Not everyone is so convinced. Olly Wilkins said: “I suffer from gnarly arthritis in my ankle and took different forms of CBD in the hope it would alleviate some of the pain. I gotta be honest, I found zero change in anything. It’s not to say it doesn’t work. Maybe I was hoping for too much? I take endless supplements and never notice anything works for pain. If it works for you then it works but I would probably say it’s largely a placebo from my own experience.”
A lot of riders declined to be involved in this piece altogether. It’s easy to see why, the association with cannabis is still off putting and could be a serious conflict for riders’ other sponsors. In January, the Supercross world was aflame with a CBD controversy as social media egomaniac Dan Bilzerian sponsored Dean Wilson, who is running this year as a privateer, through his CBD company Ignite. The mire thickened at Anaheim where NBC Sports requested Wilson cover any Ignite logos on his race kit as it had not yet been federally approved. Wilson had to comply or risk not racing, unleashing a social media backlash. It’s a controversy that’s likely to continue through the season.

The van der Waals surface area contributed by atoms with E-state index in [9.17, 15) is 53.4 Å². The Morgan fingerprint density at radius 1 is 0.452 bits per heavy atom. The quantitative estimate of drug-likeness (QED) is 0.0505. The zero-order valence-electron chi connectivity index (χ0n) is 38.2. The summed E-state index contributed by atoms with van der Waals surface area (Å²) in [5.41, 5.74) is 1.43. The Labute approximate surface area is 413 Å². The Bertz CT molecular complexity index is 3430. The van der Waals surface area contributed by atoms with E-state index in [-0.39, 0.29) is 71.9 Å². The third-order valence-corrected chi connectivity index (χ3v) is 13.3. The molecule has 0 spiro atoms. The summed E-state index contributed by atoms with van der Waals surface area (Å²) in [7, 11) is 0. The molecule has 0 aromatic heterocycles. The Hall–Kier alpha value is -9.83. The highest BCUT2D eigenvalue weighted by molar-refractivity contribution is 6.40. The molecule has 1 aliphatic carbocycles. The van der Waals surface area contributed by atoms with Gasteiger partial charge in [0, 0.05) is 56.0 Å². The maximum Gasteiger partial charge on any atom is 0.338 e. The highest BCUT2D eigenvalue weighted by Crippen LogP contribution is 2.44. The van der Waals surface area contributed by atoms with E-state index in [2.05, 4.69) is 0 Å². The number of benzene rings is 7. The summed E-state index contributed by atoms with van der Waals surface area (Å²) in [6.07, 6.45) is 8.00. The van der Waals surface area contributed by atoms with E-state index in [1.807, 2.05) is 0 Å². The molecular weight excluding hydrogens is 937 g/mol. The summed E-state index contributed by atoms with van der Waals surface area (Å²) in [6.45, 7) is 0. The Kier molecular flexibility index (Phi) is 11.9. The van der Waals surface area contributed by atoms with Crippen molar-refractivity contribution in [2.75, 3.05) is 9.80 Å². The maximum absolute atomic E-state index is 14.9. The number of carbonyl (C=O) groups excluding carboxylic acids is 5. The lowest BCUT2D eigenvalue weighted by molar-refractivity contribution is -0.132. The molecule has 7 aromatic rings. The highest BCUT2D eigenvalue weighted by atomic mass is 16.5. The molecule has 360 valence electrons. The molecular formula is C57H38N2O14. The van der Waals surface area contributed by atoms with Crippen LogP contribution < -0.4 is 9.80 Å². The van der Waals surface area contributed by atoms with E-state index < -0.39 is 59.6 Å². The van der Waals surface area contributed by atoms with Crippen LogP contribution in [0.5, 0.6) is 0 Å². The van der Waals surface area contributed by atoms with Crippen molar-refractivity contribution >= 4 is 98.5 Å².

It’s worth looking at the science at this point. The endocannabinoid system was only discovered in 1992 and there are still plenty of gaps in the the scientific understanding of it. A 2018 literature review titled Cannabis and the Health and Performance of the Elite Athlete (Ware et al.) describes the paradox of cannabis and sport, saying, “Despite evidence that recreational cannabis use may impair psychomotor skills and cognitive function, there is a perception among some athletes that cannabis use may have beneficial effects. The illegal or prohibited status of cannabis worldwide has limited our ability to generate high-quality data on the patterns and prevalence of cannabis use among elite athletes.”
The literature review could only conclude, “there is no evidence of performance-enhancing or causal effects’, while also admitting that more work needs to be done. All of this isn’t to say CBD has no benefits for athletes, more there isn’t any evidence yet that it does.
But then, a lot of things that elite athletes take aren’t fully understood – most supplements are ‘clinically researched’ as opposed to ‘scientifically proven’ to work but the power of testimonies has meant that you’re very unlikely to find an elite athlete that now doesn’t take them, accepting all the risks that come along with it.